With cold weather here, WOSU Public Media’s Phil Deoliveira looked at how Ohio beekeepers and their charges get through winter. CFAES entomologist Reed Johnson was one of the experts quoted, speaking on the importance of bees storing enough honey to eat to last through winter. “It’s not freezing to death that kills bees,” he said. “It’s running out of food and then freezing to death that kills them.” (Photo: Johnson in warmer times by Ken Chamberlain, CFAES Marketing and Communications.)
The Ecolab project on Ohio State’s Mansfield campus hosts its Power of Pollinators Open House from 4 to 6 p.m. Tuesday, Sept. 12, at 1760 University Drive. Admission is free and includes snacks, plants and seed packets.
Populations of pollinators — bees, butterflies and others — have seen significant drops in recent years, and the event will look at ways to help them. Talks will cover “Native Bees in Your Backyard,” “Pollinators Need Woodlands, Too!” and “Native Plant ID and Seed Collection.”
Participants should meet at the Monarch Right-of-Way demonstration plots in front of Ovalwood Hall.
For details, call CFAES wildlife program specialist Marne Titchenell, one of the event’s speakers, at 614-292-0402.
CFAES is co-sponsoring a bee biology and identification workshop on four dates in August in northeast and central Ohio.
The workshop is called Bees in Your Backyard … and the Plants They Visit, and the instructor will be Olivia Carril, biologist and co-author of The Bees in Your Backyard (Princeton University Press, 2015).
CFAES bee researcher Reed Johnson, pictured, will join a panel discussion on pollinators — their value to people and ecosystems, how pesticides are affecting them, and more — from 7-9 p.m. April 4 in University Hall on Ohio State’s Columbus campus. Free admission, and free food (Chipotle) while it lasts.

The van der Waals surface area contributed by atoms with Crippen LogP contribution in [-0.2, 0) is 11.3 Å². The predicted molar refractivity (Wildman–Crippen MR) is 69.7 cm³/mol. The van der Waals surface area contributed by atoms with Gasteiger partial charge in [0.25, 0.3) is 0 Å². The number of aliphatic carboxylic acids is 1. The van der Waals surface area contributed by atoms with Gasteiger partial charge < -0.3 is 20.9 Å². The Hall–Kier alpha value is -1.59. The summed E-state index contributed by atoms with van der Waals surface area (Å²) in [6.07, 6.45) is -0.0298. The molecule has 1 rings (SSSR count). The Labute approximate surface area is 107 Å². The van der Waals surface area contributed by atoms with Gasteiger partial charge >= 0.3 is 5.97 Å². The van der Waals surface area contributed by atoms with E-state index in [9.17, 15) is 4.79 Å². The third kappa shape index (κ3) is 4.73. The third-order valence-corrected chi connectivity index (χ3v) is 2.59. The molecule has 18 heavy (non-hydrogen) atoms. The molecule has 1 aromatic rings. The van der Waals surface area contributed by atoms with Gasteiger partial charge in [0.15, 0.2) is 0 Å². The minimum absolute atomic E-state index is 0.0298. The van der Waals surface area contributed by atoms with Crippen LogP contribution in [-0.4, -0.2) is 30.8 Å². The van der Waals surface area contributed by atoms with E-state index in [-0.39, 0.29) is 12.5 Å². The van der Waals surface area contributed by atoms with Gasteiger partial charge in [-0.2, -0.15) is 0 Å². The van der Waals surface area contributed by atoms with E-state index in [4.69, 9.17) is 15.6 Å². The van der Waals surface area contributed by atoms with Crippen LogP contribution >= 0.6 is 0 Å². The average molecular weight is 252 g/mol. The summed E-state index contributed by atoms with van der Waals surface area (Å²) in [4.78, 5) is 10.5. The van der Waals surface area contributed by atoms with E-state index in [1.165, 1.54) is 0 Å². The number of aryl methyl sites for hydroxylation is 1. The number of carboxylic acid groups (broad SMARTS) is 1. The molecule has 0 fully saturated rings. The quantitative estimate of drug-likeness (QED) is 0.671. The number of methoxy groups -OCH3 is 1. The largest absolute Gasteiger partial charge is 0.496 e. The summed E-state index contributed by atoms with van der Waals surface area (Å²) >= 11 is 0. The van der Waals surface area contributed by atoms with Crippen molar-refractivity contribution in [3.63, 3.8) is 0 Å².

It’s one in a series of sustainability-related events planned for Ohio State’s Time for Change Week, April 3-9. (Photo: Ken Chamberlain, CFAES.)
Honey bees are negatively impacted by the insecticide-coated seeds of some field crops, yet they also seem to benefit from the presence of other field crops near their hives, according to new research by CFAES scientists. Read the story.
Ohio’s bees are more than honey bees. They’re bumble bees (like this one), carpenter bees, cuckoo bees and others, and you can identify more than a dozen of them — types you’re likely to see in your garden — using a new pocket card from CFAES. (Photo: David Cappaert, Bugwood.org.)
Honey bees living next to corn and soybean fields are “exposed to a surprisingly wide and concerning range of pesticides,” according to a May 31 Newsweek story about research involving CFAES insect scientist Elizabeth Long, who was at Purdue University at the time of the study. There’s a video interview, too, with the story.
“Dozens of species of pollinators have been found in soybean fields around the country. This project is trying to get a handle on what’s out there in Ohio fields.” Here’s how you can help.